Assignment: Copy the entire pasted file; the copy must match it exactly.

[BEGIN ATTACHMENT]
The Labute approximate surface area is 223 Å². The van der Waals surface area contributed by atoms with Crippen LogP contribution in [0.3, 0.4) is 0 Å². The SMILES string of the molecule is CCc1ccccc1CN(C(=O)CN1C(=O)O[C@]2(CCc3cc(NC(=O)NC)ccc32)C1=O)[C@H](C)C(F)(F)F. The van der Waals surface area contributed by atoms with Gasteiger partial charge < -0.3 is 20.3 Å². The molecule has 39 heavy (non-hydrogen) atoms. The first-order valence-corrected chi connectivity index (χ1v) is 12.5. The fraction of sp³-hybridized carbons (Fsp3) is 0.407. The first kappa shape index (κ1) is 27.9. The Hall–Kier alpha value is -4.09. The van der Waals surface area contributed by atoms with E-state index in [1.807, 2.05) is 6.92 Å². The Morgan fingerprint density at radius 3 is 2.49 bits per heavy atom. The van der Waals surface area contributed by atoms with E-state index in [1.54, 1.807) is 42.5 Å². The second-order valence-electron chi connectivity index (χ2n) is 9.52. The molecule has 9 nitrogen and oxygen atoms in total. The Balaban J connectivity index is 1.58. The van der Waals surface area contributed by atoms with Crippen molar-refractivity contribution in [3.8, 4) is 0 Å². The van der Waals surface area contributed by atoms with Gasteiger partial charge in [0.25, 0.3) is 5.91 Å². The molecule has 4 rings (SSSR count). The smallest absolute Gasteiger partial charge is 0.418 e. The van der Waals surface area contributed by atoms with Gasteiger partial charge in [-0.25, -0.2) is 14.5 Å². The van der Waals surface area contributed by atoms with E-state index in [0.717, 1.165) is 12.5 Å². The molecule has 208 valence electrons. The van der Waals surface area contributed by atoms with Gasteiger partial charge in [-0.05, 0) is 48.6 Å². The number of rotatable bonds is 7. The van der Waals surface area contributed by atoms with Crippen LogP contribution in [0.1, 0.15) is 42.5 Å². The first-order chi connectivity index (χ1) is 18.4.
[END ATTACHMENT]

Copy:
The Labute approximate surface area is 223 Å². The van der Waals surface area contributed by atoms with Crippen LogP contribution in [0.3, 0.4) is 0 Å². The SMILES string of the molecule is CCc1ccccc1CN(C(=O)CN1C(=O)O[C@]2(CCc3cc(NC(=O)NC)ccc32)C1=O)[C@H](C)C(F)(F)F. The van der Waals surface area contributed by atoms with Gasteiger partial charge < -0.3 is 20.3 Å². The molecule has 39 heavy (non-hydrogen) atoms. The first-order valence-corrected chi connectivity index (χ1v) is 12.5. The fraction of sp³-hybridized carbons (Fsp3) is 0.407. The first kappa shape index (κ1) is 27.9. The Hall–Kier alpha value is -4.09. The van der Waals surface area contributed by atoms with E-state index in [1.807, 2.05) is 6.92 Å². The Morgan fingerprint density at radius 3 is 2.49 bits per heavy atom. The van der Waals surface area contributed by atoms with E-state index in [1.54, 1.807) is 42.5 Å². The second-order valence-electron chi connectivity index (χ2n) is 9.52. The molecule has 9 nitrogen and oxygen atoms in total. The Balaban J connectivity index is 1.58. The van der Waals surface area contributed by atoms with Crippen molar-refractivity contribution in [3.8, 4) is 0 Å². The van der Waals surface area contributed by atoms with Gasteiger partial charge in [0.25, 0.3) is 5.91 Å². The molecule has 4 rings (SSSR count). The smallest absolute Gasteiger partial charge is 0.418 e. The van der Waals surface area contributed by atoms with Gasteiger partial charge in [-0.25, -0.2) is 14.5 Å². The van der Waals surface area contributed by atoms with E-state index in [0.717, 1.165) is 12.5 Å². The molecule has 208 valence electrons. The van der Waals surface area contributed by atoms with Gasteiger partial charge in [-0.05, 0) is 48.6 Å². The number of rotatable bonds is 7. The van der Waals surface area contributed by atoms with Crippen LogP contribution in [0.1, 0.15) is 42.5 Å². The first-order chi connectivity index (χ1) is 18.4.